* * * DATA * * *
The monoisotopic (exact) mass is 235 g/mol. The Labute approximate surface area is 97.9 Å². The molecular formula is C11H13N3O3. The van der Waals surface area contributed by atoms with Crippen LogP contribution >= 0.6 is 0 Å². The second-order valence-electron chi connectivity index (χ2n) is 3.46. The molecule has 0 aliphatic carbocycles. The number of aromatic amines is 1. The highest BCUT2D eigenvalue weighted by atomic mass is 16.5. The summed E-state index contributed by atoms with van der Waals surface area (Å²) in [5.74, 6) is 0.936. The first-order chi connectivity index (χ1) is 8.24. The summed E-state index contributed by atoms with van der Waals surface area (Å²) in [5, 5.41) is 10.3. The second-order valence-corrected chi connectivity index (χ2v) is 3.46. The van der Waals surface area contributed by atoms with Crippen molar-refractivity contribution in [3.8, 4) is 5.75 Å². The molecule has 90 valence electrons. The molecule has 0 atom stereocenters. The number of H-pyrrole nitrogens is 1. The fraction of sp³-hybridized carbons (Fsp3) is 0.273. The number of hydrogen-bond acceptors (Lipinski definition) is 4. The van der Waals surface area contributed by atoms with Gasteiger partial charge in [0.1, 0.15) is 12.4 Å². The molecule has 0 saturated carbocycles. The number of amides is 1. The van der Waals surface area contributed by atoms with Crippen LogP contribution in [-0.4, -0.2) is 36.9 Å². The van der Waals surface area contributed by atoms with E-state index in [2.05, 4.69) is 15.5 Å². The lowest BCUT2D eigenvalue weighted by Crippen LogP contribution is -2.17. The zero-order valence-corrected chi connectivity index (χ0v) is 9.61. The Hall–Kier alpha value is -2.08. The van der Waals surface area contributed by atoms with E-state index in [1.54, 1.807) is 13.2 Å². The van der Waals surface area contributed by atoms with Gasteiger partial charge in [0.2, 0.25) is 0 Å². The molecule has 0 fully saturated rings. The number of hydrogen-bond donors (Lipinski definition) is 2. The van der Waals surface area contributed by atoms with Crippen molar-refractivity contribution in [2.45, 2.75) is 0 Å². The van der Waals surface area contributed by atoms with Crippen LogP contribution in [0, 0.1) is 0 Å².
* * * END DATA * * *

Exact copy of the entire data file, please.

The monoisotopic (exact) mass is 235 g/mol. The Labute approximate surface area is 97.9 Å². The molecular formula is C11H13N3O3. The van der Waals surface area contributed by atoms with Crippen LogP contribution >= 0.6 is 0 Å². The second-order valence-electron chi connectivity index (χ2n) is 3.46. The molecule has 0 aliphatic carbocycles. The number of aromatic amines is 1. The highest BCUT2D eigenvalue weighted by atomic mass is 16.5. The summed E-state index contributed by atoms with van der Waals surface area (Å²) in [5.74, 6) is 0.936. The first-order chi connectivity index (χ1) is 8.24. The summed E-state index contributed by atoms with van der Waals surface area (Å²) in [5, 5.41) is 10.3. The second-order valence-corrected chi connectivity index (χ2v) is 3.46. The van der Waals surface area contributed by atoms with Crippen molar-refractivity contribution in [3.8, 4) is 5.75 Å². The molecule has 90 valence electrons. The molecule has 0 atom stereocenters. The number of H-pyrrole nitrogens is 1. The fraction of sp³-hybridized carbons (Fsp3) is 0.273. The number of hydrogen-bond acceptors (Lipinski definition) is 4. The van der Waals surface area contributed by atoms with Gasteiger partial charge in [0.1, 0.15) is 12.4 Å². The molecule has 0 saturated carbocycles. The number of amides is 1. The van der Waals surface area contributed by atoms with Crippen LogP contribution in [-0.4, -0.2) is 36.9 Å². The van der Waals surface area contributed by atoms with E-state index in [2.05, 4.69) is 15.5 Å². The lowest BCUT2D eigenvalue weighted by Crippen LogP contribution is -2.17. The zero-order valence-corrected chi connectivity index (χ0v) is 9.61. The Hall–Kier alpha value is -2.08. The van der Waals surface area contributed by atoms with E-state index in [1.54, 1.807) is 13.2 Å². The van der Waals surface area contributed by atoms with Gasteiger partial charge in [0.2, 0.25) is 0 Å². The molecule has 0 fully saturated rings. The number of hydrogen-bond donors (Lipinski definition) is 2. The van der Waals surface area contributed by atoms with Crippen molar-refractivity contribution in [2.45, 2.75) is 0 Å². The van der Waals surface area contributed by atoms with Crippen LogP contribution in [0, 0.1) is 0 Å².